poverty doesn’t define me.

I recently finished the book YOU ARE A BADASS AT MAKING MONEY by Jen Sincero. I loved the book. (If swearing isn’t your thing, know that there is plenty of it in this book.) I gained so much insight, and it has given weeks (if not months!) of journaling|self reflecting work to go through. One of the first insights I gained, in my history with money, was my attitude toward it. I would never have consciously said this, but I had an almost fearful disdain for it. In fact, I held a belief that there was valor in poverty.

My father was born in 1931. He and his family were nearly overtaken by the depression. His mom raised her seven…and then eight children as a single mom for the majority of it. She has been revered for this, as she should be. She worked in cotton fields, orchards and sewing rooms. She often worked more than one job a day. She brought home a meager existence. I can’t imagine the struggle.

The struggle she went through is something I will always admire, but I took a long with that- an idealization of poverty. Her hardship, her poverty is what adds character to the story we re-tell of her. In our minds, it added honor to her mistakes and her triumphs. What if instead, we chose to see that hardship as a circumstance but not the value. What if we saw greatness in what she gained instead of what she lacked.

left to right: Aunt Vivian, ME, Granny, my mom, and my sister Dede on her lap

My new story will be this:

I come from a line of hard working women. They bring tremendous value in the world. Their work is worthy of support and money. They created income and put a roof over our heads (including MY mom for me). They found many ways to feed themselves and the people they loved. They strived to do their best, and grow and learn. They knew that the money they created made them more of who they are, and not less. Poverty doesn’t define us. The value we put into the world and in our own lives does.

As Ms. Sincero teaches masterfully in her book, I know that the words we say do create our reality. And the thoughts we think about money feed those words. And the beliefs we hold, even the well intentioned ones, are the foundation of those thoughts. I know we can all benefit from considering what is contributing to our reality today. YOU ARE A BADASS AT MAKING MONEY helped me take a giant leap in that direction, and I am grateful.

money doesn’t grow on trees- or does it?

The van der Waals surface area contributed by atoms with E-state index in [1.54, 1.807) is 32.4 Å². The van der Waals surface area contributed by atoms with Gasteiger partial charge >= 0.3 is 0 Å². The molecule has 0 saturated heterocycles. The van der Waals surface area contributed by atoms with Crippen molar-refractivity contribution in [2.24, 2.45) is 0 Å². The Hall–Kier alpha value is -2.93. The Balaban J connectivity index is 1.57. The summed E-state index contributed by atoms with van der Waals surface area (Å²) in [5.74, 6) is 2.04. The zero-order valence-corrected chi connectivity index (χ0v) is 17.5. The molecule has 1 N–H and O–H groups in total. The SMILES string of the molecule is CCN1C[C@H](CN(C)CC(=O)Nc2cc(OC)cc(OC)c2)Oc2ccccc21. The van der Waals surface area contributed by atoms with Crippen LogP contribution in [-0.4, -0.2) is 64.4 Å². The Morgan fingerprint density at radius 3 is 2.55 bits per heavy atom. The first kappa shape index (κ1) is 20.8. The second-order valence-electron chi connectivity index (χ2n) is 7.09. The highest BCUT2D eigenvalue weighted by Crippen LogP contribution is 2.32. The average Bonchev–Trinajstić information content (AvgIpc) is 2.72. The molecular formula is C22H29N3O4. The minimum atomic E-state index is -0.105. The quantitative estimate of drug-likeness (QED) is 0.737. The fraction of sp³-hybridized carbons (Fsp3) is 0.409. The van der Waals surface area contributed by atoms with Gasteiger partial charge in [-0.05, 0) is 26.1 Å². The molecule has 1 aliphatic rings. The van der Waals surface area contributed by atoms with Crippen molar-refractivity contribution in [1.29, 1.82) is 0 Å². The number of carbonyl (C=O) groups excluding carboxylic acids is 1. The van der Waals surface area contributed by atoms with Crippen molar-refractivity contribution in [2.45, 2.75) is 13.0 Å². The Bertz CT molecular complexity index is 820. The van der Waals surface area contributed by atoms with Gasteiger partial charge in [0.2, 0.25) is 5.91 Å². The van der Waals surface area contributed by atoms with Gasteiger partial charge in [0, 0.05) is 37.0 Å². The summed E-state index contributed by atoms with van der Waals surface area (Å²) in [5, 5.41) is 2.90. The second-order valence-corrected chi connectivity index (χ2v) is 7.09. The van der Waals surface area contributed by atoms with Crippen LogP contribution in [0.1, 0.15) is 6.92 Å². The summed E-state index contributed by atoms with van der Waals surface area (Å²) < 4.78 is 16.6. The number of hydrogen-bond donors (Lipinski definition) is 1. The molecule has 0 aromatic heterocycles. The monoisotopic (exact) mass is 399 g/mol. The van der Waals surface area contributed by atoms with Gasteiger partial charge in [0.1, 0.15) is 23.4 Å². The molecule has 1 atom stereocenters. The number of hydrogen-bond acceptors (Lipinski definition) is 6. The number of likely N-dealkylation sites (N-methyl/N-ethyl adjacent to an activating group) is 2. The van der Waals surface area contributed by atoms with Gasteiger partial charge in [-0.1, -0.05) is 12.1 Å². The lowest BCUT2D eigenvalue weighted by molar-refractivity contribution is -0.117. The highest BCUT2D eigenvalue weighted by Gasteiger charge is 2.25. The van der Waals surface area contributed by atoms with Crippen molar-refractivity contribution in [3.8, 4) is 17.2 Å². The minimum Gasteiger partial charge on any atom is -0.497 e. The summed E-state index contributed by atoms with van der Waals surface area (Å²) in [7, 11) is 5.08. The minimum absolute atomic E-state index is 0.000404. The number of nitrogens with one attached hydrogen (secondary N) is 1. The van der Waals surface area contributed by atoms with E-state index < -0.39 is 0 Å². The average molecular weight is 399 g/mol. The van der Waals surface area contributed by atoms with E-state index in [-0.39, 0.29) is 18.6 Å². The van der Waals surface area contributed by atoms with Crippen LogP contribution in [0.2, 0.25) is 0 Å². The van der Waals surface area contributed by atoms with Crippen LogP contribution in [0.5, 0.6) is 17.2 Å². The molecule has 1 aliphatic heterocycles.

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I was sitting in a home that was beautiful and inspiring. It was filled with relics and artifacts from around the world. It was set in a breathtaking spot, surrounded by trees with massive windows to let in the beauty. I was there for a parenting seminar. The family that was teaching this seminar is amazing. They have sold millions of books. They are asked to speak and teach all over the world, and rightfully so. They are very intentional and proactive individuals. It was inspiring to learn from them. Toward the end of the seminar, a concept came up that I disagreed with. A question was raised to the attendees:

What do you want your children to know about money?

There were answers spilling out that I feel can poison potential…

  • “take care of what you have, because it is limited”
  • “when you spend it, it is gone”
  • “money doesn’t grow on trees” with a chuckle

These are well meaning thoughts that I was taught growing up. They sound good. They sound like the building blocks to inhibit entitlement. They sound responsible and like common sense. But do we really want to believe this? What if instead we taught our children-

  • “making money is easy and fun”
  • “there is always enough”
  • “money is there for you whenever you need it”

I am letting go of scarcity. I am teaching myself, and hopefully teaching my girls, that life and it’s resources are abundant. That they are there for whatever we need. That I know what to do and how to find it. What if they believe that now, at their young ages? Imagine the good they could do in the world!$